Friday, March 27, 2015

Let's Be Complainers

Nobody actually likes a complainer, even when they're right. That's one reason why relatively few disabled people ever actually complain in a meaningful way.

We should never feel bad about making informal and formal complaints about poor accessibility or disability discrimination. Complaints are not lawsuits. I’m not suggesting they are pleasant, or that a business you file a complaint about will be totally cool with it. They’ll probably be offended and hurt. But later they may be a little embarrassed, and that’s a good thing. We need a little more shame and feelings of inadequacy in business and local governments when it comes to ADA compliance. In most cases, the worst thing that will happen if you file a complaint is that someone will get a stern but informative notice from the U.S. Department of Justice. The won't be fined or go to jail, and it may not solve the problem right away. But the Justice Department gets a better picture of compliance around the country, and ADA violators will know that they are noticed.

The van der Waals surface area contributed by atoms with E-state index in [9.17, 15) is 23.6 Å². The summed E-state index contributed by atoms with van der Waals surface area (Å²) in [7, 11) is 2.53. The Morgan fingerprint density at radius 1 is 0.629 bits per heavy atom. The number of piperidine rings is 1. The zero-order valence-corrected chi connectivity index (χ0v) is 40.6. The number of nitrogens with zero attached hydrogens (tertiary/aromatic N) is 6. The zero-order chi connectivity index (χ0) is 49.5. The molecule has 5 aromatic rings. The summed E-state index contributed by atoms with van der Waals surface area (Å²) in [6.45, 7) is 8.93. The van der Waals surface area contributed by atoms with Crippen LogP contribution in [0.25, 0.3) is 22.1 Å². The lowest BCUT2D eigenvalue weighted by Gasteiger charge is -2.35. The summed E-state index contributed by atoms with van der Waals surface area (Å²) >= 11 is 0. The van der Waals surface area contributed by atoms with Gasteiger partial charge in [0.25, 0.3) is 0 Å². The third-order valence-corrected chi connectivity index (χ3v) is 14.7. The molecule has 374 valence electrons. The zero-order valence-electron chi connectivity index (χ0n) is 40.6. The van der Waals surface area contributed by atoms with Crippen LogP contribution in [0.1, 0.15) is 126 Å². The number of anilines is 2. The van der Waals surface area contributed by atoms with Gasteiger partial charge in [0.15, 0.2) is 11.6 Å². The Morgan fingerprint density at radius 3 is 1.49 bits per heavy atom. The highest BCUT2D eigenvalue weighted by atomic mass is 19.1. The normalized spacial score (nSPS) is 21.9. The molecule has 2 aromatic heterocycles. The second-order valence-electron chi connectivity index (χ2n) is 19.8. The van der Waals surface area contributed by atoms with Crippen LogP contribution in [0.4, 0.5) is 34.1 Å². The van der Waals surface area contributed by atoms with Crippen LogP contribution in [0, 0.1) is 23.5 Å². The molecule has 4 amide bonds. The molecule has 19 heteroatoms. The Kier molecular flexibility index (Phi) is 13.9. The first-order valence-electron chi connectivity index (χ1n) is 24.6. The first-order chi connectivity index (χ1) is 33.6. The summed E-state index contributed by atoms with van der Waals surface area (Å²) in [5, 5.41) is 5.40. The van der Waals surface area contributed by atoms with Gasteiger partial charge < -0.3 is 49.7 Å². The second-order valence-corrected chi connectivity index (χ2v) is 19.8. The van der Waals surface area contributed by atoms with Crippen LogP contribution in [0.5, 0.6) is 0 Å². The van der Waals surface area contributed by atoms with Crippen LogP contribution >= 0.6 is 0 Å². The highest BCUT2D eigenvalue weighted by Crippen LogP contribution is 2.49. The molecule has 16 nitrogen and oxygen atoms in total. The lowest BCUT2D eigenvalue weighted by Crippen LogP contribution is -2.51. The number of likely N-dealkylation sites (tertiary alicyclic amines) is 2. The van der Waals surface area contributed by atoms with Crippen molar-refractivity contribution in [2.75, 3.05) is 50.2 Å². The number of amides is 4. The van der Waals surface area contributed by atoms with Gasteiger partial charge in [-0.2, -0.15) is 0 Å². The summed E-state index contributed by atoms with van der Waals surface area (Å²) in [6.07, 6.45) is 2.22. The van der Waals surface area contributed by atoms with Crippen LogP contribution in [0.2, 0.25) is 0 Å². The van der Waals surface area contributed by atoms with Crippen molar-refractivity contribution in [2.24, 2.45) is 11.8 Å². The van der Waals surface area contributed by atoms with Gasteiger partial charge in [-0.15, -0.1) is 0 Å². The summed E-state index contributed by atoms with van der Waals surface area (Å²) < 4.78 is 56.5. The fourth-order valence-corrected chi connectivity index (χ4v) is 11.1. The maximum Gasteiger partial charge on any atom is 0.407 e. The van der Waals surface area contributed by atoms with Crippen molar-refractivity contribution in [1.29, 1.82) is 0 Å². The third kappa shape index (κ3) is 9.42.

By all means, try to work it out person-to-person at first. Point people to the resources easily accessible online on how to make buildings more accessible, and how to accommodate workers with different kinds of disabilities.
If you run into people who have still never heard of the ADA, (theyre out there, believe me!), or who wildly misunderstand what it says, direct them to the easy-to-remember "
And if you dont get a reasonable response, go ahead and file a complaint, using the new, (this month!), Justice Department online complaint form.
Dont forget the customer review” option. There are at least two online databases where you can rate the accessibility and responsiveness of any business that can be mapped. Try one or both of these two sites:
I feel very strongly that ableism wont go away on its own, through everyone becoming more aware. We have to make it go away, and we have the legal and informal tools to do it. The only thing really holding us back, I think, is our own hesitation. So lets all quit complaining, and start filing actual complaints.


Photo Of The Day

Vintage, sepia tone photo of a young man in an old-style wheelchair, wearing a suit and holding a cane and bowler hat
I love vintage disability photos!